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While the religious experts focused on clarifying boundaries, Jesus focused on what lies at the center.
Why do Christians, who are called to be holy, settle for being weird?
In his commentary on Romans, British scholar James D. G. Dunn noted that in the apostle Paul's day, an inordinate amount of rabbinic writing focused on three aspects of the law: circumcision, Sabbath keeping, and dietary regulations. That is odd. No devout first-century rabbi would have said that these areas were the heart of the law. The heart of the law was clear: "Hear, O Israel: The Lord our God is one Lord; and you shall love the Lord your God with all your heart, and with all your soul, and with all your might" (Deut. 6:4-5). So why the remarkable emphasis on circumcision, Sabbath keeping, and eating habits?
To explain this, Dunn refers to what sociologists might call boundary markers. Boundary markers are highly visible, relatively superficial practices that serve to distinguish people inside a group from those outside. So if you pull up next to a 1960s VW van plastered with peace signs and bumper stickers that read "Make love, not war," navigated by a driver with long hair, granny glasses, and love beads, you know with whom you are dealing.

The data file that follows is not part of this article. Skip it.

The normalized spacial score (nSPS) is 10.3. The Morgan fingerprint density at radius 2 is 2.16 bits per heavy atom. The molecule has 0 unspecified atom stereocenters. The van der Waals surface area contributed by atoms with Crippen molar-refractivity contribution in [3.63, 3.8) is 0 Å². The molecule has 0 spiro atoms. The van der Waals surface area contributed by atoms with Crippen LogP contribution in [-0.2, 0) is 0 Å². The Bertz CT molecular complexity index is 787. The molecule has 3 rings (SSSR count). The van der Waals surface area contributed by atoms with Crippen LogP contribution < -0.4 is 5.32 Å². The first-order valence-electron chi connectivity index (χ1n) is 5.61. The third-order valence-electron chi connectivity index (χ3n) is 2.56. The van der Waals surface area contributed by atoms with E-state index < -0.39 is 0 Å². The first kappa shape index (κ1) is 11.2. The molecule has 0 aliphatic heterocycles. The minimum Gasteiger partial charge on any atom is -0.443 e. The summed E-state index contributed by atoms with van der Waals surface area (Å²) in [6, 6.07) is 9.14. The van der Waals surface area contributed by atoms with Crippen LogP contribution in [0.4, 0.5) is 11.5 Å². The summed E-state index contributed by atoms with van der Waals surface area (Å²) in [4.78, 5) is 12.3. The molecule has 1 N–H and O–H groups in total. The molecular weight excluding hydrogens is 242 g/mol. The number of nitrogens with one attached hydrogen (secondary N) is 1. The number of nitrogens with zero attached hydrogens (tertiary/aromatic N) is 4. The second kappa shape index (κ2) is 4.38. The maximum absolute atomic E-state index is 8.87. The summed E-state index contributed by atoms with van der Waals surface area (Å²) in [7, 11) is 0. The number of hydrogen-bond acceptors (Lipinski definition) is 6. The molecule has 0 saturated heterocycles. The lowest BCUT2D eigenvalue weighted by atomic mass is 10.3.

If on the other side is a BMW piloted by a hair-moussing, Rolex-wearing, Brie-tasting, chardonnay-sipping 30-year-old, you know his group as well.
Religious groups, perhaps even more than other kinds, tend to want to distinguish themselves from outsiders. So the religious experts of Paul's day spent a great deal of time focusing on boundaries. These practices received the lion's share of attention—not because they were so important in themselves, but because they became litmus tests for determining who was inside and outside the people of God. This was a "boundary-oriented approach" to the spiritual life.
While the religious experts focused on clarifying boundaries, Jesus focused on what lies at the center of faithful life. When asked about the essence ...